June 2013 Research Spotlight : Jagirdar and Zolak

The June 2013 Research Spotlight features two first co-authors:

JagirdarMr Jagirdar holds a M Sc in Biotechnology and M S in Cellular and Molecular Biology. He has developed his career through research as Research assistant/Associate during 2004-2012 in part at University of Michigan. During his time at UAB Mr Jagirdar was instrumental in augmenting pleural research with an emphasis on dissecting the role of the pleural mesothelial compartment in the etiology of Idiopathic Pulmonary Fibrosis. Mr Jagirdar left UAb in Dec 2011 and now runs Geneclick.org, a non profit Bioinformatics & Computational Biology service.

 Dr. Jason Zolak received his B.S. degree in neurobiology and physiology from the University of Maryland, and his medical degree from the ZolakUniversity of Virginia. He completed a surgery internship, followed by an internal medicine residency at UAB in 2010. He will complete his fellowship in pulmonary and critical care medicine in June of 2013. Dr. Zolak has a clinical interest in pleural disease and malignancy. In conjunction with Dr. Veena Antony, he has investigated the role of pleural mesothelial cells in fibrogenic lung injury. They have demonstrated the novel finding that pleural mesothelial cells undergo differentiation with acquisition of mesenchymal phenotypic characteristics and migrate into the lung parenchyma in fibrogenic lung injury. They have further elucidated a potentially protective role for the induction of heme oxygenase-1 in idiopathic pulmonary fibrosis. They continue to investigate the role of pleural-based therapies for parenchymal diseases.


May 2013 Research Spotlight: Hao Li

Mr. Hao Li received his M.S. degree from the Institute of Medicinal Biotechnology of the Chinese Academy of Medical Science in 2005. He joined the Hao LiGraduate Program in Microbiology at UAB in 2008 and has carried out his graduate study in Dr. John Mountz laboratory at UAB since 2008.  Mr. Li initially studied the role of IL-23 in the regulation of autoimmune disease in the BXD2 mouse model of systemic autoimmunity.  These mice develop spontaneous germinal centers (GCs) in the spleen that are highly dependent of interleukin (IL)-17.  Mr. Li made the novel and unexpected finding that IL-23 was necessary to maintain the integrity of marginal zone barrier that prevents follicular entry of apoptotic self-antigens in BXD2 mice.  This initial work led to his present findings of a novel mechanism of autoimmunity in which “leaks” in the marginal zone barrier enable entry of apoptotic Ags into the follicle Mr. Li currently studies the molecular mechanisms regulating the interactions of marginal zone macrophages and marginal zone B cells in maintaining the tolerogenic function of these cells to apoptotic self-antigens.


April 2013 Research Spotlight: Yong Zhou, MD, PhD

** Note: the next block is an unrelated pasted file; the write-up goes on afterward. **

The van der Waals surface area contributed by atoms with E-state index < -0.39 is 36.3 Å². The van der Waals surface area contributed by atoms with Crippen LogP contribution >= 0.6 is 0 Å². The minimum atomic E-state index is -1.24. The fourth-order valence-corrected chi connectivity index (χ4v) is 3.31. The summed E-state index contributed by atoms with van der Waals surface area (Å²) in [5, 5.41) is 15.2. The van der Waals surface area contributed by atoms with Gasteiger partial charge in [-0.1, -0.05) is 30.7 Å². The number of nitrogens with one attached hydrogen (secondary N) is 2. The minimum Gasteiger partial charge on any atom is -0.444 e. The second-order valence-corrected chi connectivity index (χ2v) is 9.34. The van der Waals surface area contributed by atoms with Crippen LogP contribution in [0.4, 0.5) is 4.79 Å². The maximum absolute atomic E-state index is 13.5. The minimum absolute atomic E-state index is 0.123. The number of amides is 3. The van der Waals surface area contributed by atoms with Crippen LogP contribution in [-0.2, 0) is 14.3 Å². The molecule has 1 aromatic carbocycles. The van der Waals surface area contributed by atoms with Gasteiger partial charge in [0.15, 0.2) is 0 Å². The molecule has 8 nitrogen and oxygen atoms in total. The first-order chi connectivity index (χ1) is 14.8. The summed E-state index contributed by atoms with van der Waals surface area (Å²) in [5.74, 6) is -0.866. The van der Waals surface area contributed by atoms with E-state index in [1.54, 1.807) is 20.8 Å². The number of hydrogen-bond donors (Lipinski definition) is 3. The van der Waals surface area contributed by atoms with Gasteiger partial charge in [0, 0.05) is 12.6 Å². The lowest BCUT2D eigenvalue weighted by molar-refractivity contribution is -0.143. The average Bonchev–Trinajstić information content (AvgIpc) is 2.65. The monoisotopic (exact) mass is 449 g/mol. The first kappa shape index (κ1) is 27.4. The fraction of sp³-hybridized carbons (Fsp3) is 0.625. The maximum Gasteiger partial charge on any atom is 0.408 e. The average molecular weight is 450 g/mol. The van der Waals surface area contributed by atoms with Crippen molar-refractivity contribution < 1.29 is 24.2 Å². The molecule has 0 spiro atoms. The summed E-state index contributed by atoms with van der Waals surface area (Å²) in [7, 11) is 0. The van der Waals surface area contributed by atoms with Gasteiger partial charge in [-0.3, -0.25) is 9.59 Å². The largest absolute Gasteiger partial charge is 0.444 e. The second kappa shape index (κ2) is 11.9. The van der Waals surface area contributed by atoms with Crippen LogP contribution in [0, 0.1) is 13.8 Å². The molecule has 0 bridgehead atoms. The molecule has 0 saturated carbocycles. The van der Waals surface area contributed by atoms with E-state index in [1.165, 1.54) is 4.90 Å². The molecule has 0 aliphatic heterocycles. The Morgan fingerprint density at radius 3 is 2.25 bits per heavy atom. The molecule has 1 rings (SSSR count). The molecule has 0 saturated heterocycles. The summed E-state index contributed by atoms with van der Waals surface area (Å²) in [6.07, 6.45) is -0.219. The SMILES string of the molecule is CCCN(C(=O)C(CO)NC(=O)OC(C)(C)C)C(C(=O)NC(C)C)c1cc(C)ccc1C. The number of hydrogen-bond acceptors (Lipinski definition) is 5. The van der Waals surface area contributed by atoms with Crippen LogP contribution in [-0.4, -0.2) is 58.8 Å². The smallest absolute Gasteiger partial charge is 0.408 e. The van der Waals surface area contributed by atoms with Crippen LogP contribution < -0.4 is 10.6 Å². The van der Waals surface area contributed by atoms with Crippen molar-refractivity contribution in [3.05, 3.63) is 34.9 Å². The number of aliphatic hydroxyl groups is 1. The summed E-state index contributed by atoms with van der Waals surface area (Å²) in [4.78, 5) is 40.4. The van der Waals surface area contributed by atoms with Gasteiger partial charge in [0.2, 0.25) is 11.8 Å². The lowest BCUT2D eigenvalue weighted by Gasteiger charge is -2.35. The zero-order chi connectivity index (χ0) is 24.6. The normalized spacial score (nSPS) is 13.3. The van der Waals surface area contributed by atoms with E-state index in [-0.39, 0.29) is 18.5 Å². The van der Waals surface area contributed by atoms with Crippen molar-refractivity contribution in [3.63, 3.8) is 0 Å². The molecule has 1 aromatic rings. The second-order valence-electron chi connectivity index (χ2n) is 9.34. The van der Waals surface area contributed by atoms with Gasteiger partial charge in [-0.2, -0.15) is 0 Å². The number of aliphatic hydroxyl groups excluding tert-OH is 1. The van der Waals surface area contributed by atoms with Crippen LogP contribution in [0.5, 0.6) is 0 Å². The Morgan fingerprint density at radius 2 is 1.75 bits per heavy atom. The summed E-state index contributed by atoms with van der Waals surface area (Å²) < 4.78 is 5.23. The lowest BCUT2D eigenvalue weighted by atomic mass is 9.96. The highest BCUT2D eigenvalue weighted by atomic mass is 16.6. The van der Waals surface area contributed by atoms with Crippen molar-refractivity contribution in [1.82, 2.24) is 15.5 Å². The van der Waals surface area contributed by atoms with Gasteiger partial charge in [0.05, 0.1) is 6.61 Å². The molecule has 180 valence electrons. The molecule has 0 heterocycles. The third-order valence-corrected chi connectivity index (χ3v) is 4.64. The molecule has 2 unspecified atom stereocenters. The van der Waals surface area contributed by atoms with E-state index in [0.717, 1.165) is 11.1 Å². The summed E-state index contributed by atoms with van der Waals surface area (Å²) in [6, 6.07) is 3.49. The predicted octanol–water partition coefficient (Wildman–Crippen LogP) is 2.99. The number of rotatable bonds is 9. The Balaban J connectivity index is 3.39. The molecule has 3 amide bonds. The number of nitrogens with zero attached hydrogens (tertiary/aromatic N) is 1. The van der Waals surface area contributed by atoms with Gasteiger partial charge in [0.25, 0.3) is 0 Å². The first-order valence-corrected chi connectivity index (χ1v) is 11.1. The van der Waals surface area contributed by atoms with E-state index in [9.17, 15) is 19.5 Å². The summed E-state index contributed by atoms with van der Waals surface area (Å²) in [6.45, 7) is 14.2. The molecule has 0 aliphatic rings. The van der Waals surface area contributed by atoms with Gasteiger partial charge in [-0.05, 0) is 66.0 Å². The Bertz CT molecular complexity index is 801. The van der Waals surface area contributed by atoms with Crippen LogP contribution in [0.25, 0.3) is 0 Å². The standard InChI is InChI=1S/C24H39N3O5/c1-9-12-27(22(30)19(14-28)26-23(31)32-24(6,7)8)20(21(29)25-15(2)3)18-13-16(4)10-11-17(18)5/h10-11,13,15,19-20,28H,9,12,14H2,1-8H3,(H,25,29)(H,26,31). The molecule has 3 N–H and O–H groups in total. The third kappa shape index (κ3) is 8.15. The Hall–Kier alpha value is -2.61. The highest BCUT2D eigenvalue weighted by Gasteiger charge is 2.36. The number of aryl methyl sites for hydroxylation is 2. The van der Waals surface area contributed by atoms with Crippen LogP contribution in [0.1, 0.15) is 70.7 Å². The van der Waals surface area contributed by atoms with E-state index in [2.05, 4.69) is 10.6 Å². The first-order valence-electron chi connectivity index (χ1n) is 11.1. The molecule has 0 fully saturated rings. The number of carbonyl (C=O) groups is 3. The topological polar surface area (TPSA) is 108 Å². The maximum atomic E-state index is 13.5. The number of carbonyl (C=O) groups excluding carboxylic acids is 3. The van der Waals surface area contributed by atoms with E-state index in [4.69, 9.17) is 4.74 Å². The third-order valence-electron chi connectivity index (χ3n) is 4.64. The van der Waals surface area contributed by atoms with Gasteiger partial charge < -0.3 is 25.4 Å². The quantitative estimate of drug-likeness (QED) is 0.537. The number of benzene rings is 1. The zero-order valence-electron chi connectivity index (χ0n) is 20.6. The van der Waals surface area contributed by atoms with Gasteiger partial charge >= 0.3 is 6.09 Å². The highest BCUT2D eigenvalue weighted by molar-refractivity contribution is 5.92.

Dr. Yong Zhou obtained his MD degree from Wuhan University, China and his PhD degree from Kyushu University, Japan.  He has been a recipient Yong Zhouof a Japanese Government Scholarship (also known as Monbusho Scholarship) from 1997 to 2002.  He completed his postdoctoral training at the Department of Pathology, UAB and was appointed Research Associate and then promoted to Instructor of Pathology.  In 2009, Dr. Zhou was appointed Assistant Professor of Medicine in the Division of Pulmonary, Allergy and Critical Care Medicine.  He is currently program committee member of American Thoracic Society Assembly on Respiratory Structure and Function and peer reviewer of the American Heart Association. 


March 2013 Research Spotlight: Tao Na

Dr. Tao Na received his Ph.D. degree in Clinical Pharmacy from the Pharmaceutical University in China. He joined Dr. Ji-Bin Peng's laboratory at UAB as a tao napostdoctoral scholar in 2007. Dr. Na initially studied calcium transport and regulation in the kidney.. He and his colleagues found that an African-specific variation in the epithelial calcium channel TRPV5 increases the calcium transport activity. More recently, Dr. Na focused on how the disease-causing mutations in WNK4, a protein kinase associated with a Mendelian form of hypertension, disrupt the regulation of WNK4. His studies provide novel insights into how mutations in WNK4 alter its biochemical properties and ultimately result in disease. Dr. Na completed his postdoctoral research in January, 2012. He is currently working as an investigator at the National Institutes for Food and Drug Control in China.

The main research interest of Dr. Peng's lab is the molecular mechanisms of calcium transport pathways. Specifically, the focus is on the physiological roles of epithelial calcium channels (TRPV5 and TRPV6) in calcium absorption and reabsorption and on how they are regulated under physiological and disease conditions. In addition, research efforts in Dr. Peng's lab are also directed to the regulation of WNK4 kinase, which is an integrative regulator of renal electrolyte transport pathways. This lab has developed an in vitro kinase assay for WNK4, and is currently working on how the kinase activity and protein stability of WNK4 are regulated in response to physiological signals. These studies are expected to eventually lead to new therapeutic strategies for disorders in renal electrolyte transport.

March 2013 Research spotlight (PDF)